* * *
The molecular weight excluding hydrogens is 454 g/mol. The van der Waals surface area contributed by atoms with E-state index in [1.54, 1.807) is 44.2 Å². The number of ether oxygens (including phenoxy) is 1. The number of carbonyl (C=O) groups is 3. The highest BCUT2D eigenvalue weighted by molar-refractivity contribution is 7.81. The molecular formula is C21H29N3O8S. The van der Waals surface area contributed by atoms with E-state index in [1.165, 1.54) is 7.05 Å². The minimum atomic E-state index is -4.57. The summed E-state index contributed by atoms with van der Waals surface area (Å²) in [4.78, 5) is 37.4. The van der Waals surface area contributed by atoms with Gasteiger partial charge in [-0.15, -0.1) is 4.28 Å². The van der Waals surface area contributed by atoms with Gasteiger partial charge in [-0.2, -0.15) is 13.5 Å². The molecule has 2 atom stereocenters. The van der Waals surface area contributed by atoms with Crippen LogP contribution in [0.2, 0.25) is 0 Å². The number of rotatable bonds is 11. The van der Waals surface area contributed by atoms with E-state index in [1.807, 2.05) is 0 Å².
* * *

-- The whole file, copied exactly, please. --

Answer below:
The molecular weight excluding hydrogens is 454 g/mol. The van der Waals surface area contributed by atoms with E-state index in [1.54, 1.807) is 44.2 Å². The number of ether oxygens (including phenoxy) is 1. The number of carbonyl (C=O) groups is 3. The highest BCUT2D eigenvalue weighted by molar-refractivity contribution is 7.81. The molecular formula is C21H29N3O8S. The van der Waals surface area contributed by atoms with E-state index in [1.165, 1.54) is 7.05 Å². The minimum atomic E-state index is -4.57. The summed E-state index contributed by atoms with van der Waals surface area (Å²) in [4.78, 5) is 37.4. The van der Waals surface area contributed by atoms with Gasteiger partial charge in [-0.15, -0.1) is 4.28 Å². The van der Waals surface area contributed by atoms with Gasteiger partial charge in [-0.2, -0.15) is 13.5 Å². The molecule has 2 atom stereocenters. The van der Waals surface area contributed by atoms with Crippen LogP contribution in [0.2, 0.25) is 0 Å². The number of rotatable bonds is 11. The van der Waals surface area contributed by atoms with E-state index in [1.807, 2.05) is 0 Å².